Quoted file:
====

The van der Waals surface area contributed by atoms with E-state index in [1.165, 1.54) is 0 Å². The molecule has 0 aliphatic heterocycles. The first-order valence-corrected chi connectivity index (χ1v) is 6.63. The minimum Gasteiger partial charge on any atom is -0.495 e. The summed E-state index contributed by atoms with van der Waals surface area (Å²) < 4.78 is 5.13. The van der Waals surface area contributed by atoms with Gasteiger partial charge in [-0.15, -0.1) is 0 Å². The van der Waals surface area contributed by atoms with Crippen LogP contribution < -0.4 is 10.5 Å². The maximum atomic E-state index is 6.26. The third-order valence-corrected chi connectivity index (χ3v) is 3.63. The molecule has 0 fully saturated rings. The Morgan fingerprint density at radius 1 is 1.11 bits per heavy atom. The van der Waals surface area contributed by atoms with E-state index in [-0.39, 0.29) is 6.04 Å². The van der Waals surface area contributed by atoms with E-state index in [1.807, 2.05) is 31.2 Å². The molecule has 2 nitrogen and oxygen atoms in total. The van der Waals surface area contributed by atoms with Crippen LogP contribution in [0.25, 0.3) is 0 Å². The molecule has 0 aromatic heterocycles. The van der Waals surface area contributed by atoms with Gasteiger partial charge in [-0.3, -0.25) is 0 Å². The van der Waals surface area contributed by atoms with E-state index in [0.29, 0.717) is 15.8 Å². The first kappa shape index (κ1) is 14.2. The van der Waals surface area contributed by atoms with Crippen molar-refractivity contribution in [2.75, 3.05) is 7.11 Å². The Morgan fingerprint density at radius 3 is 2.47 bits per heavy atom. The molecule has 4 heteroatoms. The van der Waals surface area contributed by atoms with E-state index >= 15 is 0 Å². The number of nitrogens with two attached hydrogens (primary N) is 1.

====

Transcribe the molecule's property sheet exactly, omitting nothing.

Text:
The van der Waals surface area contributed by atoms with E-state index in [1.165, 1.54) is 0 Å². The molecule has 0 aliphatic heterocycles. The first-order valence-corrected chi connectivity index (χ1v) is 6.63. The minimum Gasteiger partial charge on any atom is -0.495 e. The summed E-state index contributed by atoms with van der Waals surface area (Å²) < 4.78 is 5.13. The van der Waals surface area contributed by atoms with Gasteiger partial charge in [-0.15, -0.1) is 0 Å². The van der Waals surface area contributed by atoms with Crippen LogP contribution < -0.4 is 10.5 Å². The maximum atomic E-state index is 6.26. The third-order valence-corrected chi connectivity index (χ3v) is 3.63. The molecule has 0 fully saturated rings. The Morgan fingerprint density at radius 1 is 1.11 bits per heavy atom. The van der Waals surface area contributed by atoms with E-state index in [-0.39, 0.29) is 6.04 Å². The van der Waals surface area contributed by atoms with E-state index in [1.807, 2.05) is 31.2 Å². The molecule has 2 nitrogen and oxygen atoms in total. The van der Waals surface area contributed by atoms with Crippen LogP contribution in [0.25, 0.3) is 0 Å². The molecule has 0 aromatic heterocycles. The van der Waals surface area contributed by atoms with Gasteiger partial charge in [-0.3, -0.25) is 0 Å². The van der Waals surface area contributed by atoms with E-state index in [0.29, 0.717) is 15.8 Å². The first kappa shape index (κ1) is 14.2. The van der Waals surface area contributed by atoms with Crippen molar-refractivity contribution in [2.75, 3.05) is 7.11 Å². The Morgan fingerprint density at radius 3 is 2.47 bits per heavy atom. The molecule has 4 heteroatoms. The van der Waals surface area contributed by atoms with E-state index >= 15 is 0 Å². The number of nitrogens with two attached hydrogens (primary N) is 1.